MS-DOS batch files cannot distinguish between compressed drives and
uncompressed drives. However, you can use the MS-DOS Debug utility to
create a program that sets an errorlevel depending on whether a drive
is compressed with DoubleSpace. An MS-DOS batch file can then test
this errorlevel to determine whether the drive is a DoubleSpace-
NOTE: Microsoft Product Support Services does not provide support for
writing the Debug script or batch file discussed in this article, or
troubleshoot problems related to compiling, running or using this
program or batch file.
This following is an example of how to use the MS-DOS Debug utility to
create a program file called ISDBL.COM. ISDBL.COM determines the
- Whether DoubleSpace is loaded in memory
- Whether a specified drive is a DoubleSpace-compressed drive
ISDBL.COM returns the following errorlevels:
DoubleSpace compressed drive 1
DBLSPACE.BIN is not loaded 0
Invalid drive 0
Other errors 0
NOTE: ISDBL.COM tests the current drive if no drive is specified on
the command line.
ISDBL.COM is created using a Debug script file, which contains all
the commands you would enter from within DEBUG to create ISDBL.COM.
To create ISDBL.COM, follow these steps exactly:
- Create a text file called C:\ISDBL.SRC using a text editor (such as
Windows Notepad or MS-DOS Editor). This is the Debug script file.
C:\ISDBL.SRC should contain the following lines exactly as they
NOTE: Press the ENTER key at the end of each line below.
NOTE: You MUST press the ENTER key twice after the last "INT 21" line
and once after the "Q" at the end of the Debug script.
- From the MS-DOS command prompt on drive C, enter the following
command to create the ISDBL.COM program:
Debug reads and follows the instructions in the ISDBL.SRC file. It is
recommended that you do not use this command from within Windows or
when other programs are running. If ISDBL.SRC contains an error, Debug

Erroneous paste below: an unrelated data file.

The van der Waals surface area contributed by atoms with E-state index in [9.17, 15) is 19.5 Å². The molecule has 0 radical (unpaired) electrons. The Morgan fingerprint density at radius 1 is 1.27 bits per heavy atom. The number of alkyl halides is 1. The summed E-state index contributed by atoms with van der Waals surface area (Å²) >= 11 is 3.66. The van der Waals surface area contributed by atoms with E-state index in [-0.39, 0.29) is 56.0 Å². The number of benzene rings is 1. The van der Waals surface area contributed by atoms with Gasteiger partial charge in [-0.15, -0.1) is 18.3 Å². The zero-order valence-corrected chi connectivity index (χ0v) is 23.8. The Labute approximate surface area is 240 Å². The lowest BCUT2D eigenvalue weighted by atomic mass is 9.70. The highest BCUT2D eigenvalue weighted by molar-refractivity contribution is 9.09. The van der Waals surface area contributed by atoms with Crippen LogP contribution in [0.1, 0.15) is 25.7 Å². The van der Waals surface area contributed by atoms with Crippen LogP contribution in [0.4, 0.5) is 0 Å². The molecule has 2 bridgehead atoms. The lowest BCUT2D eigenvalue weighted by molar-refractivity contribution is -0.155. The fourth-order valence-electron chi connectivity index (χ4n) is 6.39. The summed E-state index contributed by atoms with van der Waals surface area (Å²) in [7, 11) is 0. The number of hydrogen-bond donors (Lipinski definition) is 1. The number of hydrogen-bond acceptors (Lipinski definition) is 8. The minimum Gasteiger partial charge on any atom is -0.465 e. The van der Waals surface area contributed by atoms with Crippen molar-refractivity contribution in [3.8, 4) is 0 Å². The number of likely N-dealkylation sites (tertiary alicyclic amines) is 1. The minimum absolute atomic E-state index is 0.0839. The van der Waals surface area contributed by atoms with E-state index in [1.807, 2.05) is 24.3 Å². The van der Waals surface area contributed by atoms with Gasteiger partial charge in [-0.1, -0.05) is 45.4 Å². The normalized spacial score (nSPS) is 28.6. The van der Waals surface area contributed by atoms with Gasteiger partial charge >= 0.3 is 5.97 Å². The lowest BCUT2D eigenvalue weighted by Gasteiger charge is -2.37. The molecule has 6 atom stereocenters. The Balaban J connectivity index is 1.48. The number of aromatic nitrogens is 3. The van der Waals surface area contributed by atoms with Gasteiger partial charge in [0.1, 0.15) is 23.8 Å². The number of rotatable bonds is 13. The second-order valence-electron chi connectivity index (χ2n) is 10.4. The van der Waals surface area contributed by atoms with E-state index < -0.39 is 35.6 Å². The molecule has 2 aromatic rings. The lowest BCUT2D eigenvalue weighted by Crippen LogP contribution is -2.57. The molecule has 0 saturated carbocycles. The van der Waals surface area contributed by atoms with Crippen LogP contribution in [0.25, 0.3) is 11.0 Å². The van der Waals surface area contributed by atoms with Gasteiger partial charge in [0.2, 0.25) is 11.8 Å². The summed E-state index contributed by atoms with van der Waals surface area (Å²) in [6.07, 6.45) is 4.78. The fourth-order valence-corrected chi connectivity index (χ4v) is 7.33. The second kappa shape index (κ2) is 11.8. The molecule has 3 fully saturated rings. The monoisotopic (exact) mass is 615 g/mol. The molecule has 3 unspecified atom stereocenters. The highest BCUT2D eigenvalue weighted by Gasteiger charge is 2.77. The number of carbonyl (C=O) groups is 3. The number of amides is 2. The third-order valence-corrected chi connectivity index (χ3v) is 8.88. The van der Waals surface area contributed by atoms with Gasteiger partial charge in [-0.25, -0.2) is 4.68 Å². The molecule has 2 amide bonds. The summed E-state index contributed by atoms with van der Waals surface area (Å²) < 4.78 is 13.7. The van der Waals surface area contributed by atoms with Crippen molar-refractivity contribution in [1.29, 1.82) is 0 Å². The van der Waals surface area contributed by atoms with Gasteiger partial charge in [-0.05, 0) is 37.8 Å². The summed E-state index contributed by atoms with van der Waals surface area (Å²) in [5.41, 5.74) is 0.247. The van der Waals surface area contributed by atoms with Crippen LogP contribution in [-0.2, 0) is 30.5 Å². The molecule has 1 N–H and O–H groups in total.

probably is not told when to quit; therefore, you will have to restart
your system. Debug may even be instructed to cause your system to stop
responding (hang). If this happens, restart your system and examine
ISDBL.SRC for accuracy.
If there are no errors in ISDBL.SCR, a few screens of information are
displayed, ending with
<nnnn>:012B INT 21
where <nnnn> is a combination of letters and numbers, the exact
combination of which varies. The remaining information should be
exactly as above if ISDBL.COM was compiled correctly.
Writing 000AE bytes
Debug places the ISDBL.COM file in the current directory, which in the
example above is C:\. It should be 174 bytes in size.
You can now run the ISDBL.COM program from within a batch file to get
information about a specific drive. Below is an example batch file:
REM This batch file uses ISDB.COM to test a drive to see if it
REM was compressed with DoubleSpace.
REM DBLTEST.BAT assumes that ISDBL.COM in in the current
REM directory or a directory on the MS-DOS Path.
REM The syntax for running this batch file is:
REM DBLTEST <drive>:
REM where <drive>: is the name of the drive to test, for example C:
REM If no drive is specified, the current drive is tested.
IF NOT ERRORLEVEL 1 GOTO FAILURE
ECHO The drive %1 is a DoubleSpace compressed drive.
ECHO The drive %1 is not a DoubleSpace compressed drive.
How ISDBL Works
In determining whether the drive is compressed, ISDBL assumes that
DoubleSpace is running.
ISDBL checks the specified drive by using Interrupt 2F, function 4A11.
This function is the DSGetDriveMapping application programming
interface (API) call for DoubleSpace. If the drive is compressed, then
Bit 7 of BL will be set. Otherwise, it is zero. This result is simply
returned at the end of ISDBL.